The Coast Guard urges commercial fishermen to ensure vessel safety to prevent maritime emergencies before the opening of the Dungeness crab season scheduled to begin Dec.16.
Marine Investigators from Marine Safety Unit Portland have responded to over 95 marine casualties involving commercial fishing vessels so far this year. The term “marine casualty” is often misunderstood by mariners and is essentially any non-standard event that disrupts normal operations; like an emergency, accident, collision or damage involving a vessel that occurs upon the navigable waters of the United States.
Certain marine casualties are required to be reported to the Coast Guard and are identified in 46 CFR 4.05-1. Immediately after addressing the resultant safety concerns, the owner, agent, master, operator, or persons-in-charge of a vessel engaged in commercial service, shall notify the nearest Coast Guard Sector Office whenever a vessel is involved in a marine casualty, involving a loss of life, injuries requiring professional medical treatment (treatment beyond first aid), grounding, bridge collision, loss of main propulsion, reduction in the maneuverability of the vessel, an occurrence causing property damage in excess of $75,000, or an occurrence involving significant harm to the environment.
In addition to the immediate notice requirement, a written report is also required. The owner, agent, master, operator, or person-in-charge, shall, within five days, file a written report on Form CG-2692 (Report of Marine Accident Injury, or Death). Failure to make an immediate notification or subsequently file the written report within five days could result in imposed fines not to exceed $40,640. The Coast Guard reminds all commercial fishermen that prior to crossing a restricted bar between sunset and sunrise, they must notify the Coast Guard on VHF-FM channel 16 or 22A to provide their vessel name, position, number of people aboard, destination and any vessel limitations. After crossing, they are required to report back a safe transit or otherwise.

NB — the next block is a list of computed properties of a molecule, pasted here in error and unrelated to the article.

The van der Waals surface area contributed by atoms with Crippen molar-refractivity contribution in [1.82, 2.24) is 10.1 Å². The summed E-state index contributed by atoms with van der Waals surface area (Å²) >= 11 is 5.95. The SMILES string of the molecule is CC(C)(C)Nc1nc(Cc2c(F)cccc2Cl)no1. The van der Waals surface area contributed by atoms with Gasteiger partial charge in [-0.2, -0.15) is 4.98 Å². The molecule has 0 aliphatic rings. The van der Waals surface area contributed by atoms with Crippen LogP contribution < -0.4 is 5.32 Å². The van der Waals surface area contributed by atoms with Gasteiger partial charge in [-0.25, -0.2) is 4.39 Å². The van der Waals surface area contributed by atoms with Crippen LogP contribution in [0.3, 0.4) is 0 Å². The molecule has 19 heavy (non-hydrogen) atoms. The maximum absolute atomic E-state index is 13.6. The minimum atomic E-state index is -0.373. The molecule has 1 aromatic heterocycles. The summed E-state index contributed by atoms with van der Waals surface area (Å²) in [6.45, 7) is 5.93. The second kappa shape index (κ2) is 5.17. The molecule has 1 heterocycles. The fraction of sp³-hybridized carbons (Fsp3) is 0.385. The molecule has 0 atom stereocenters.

Life jackets or immersion suits must be worn by all persons on deck, or located in any open areas of the vessel while crossing a restricted bar. Life jackets or immersion suits are required to be readily accessible for all persons located in any enclosed spaces of vessels when crossing a bar with restrictions in place. Life jackets are also required whenever a vessel is under tow or while being escorted across the bar by the Coast Guard. Failure to comply with these requirements may result in a maximum civil penalty of $25,000.
“Without a doubt, Dungeness crab fishermen are anxious to start the 2020-21 commercial crab fishing season,” said Lt. Carl Eschler, the assistant chief of the investigations division at Coast Guard Marine Safety Unit Portland. “Be it their first time or 101st time navigating over a bar, fishermen are encouraged to contact their local Coast Guard station to familiarize themselves with bar conditions and reporting methods. Contacting the Coast Guard prior to crossing a restricted bar between sunset and sunrise is more than just a good idea for commercial fishermen, it is a requirement."
You can access current bar conditions and restrictions on your smart phone or hand held device by going to: https://www.weather.gov/pqr/AllBars
Information for each bar along the Oregon Coast can be accessed at: https://www.oregon.gov/osmb/boater-info/Pages/Water-Level-and-Chart-Information.aspx
Coast Guard District 13 Local Notice to Mariners can be accessed at: https://www.dco.uscg.mil/Featured-Content/Mariners/Local-Notice-to-Mariners-LNMs/District-13/
Mariners are encouraged to sign up to receive Local Notice to Mariners e-mail updates.
Marine Safety information Bulletin, Crossing Hazardous Bars in the Pacific Northwest: http://www.fishsafewest.info/PDFs/MSIB_Hazardous_Bars_Final.pdf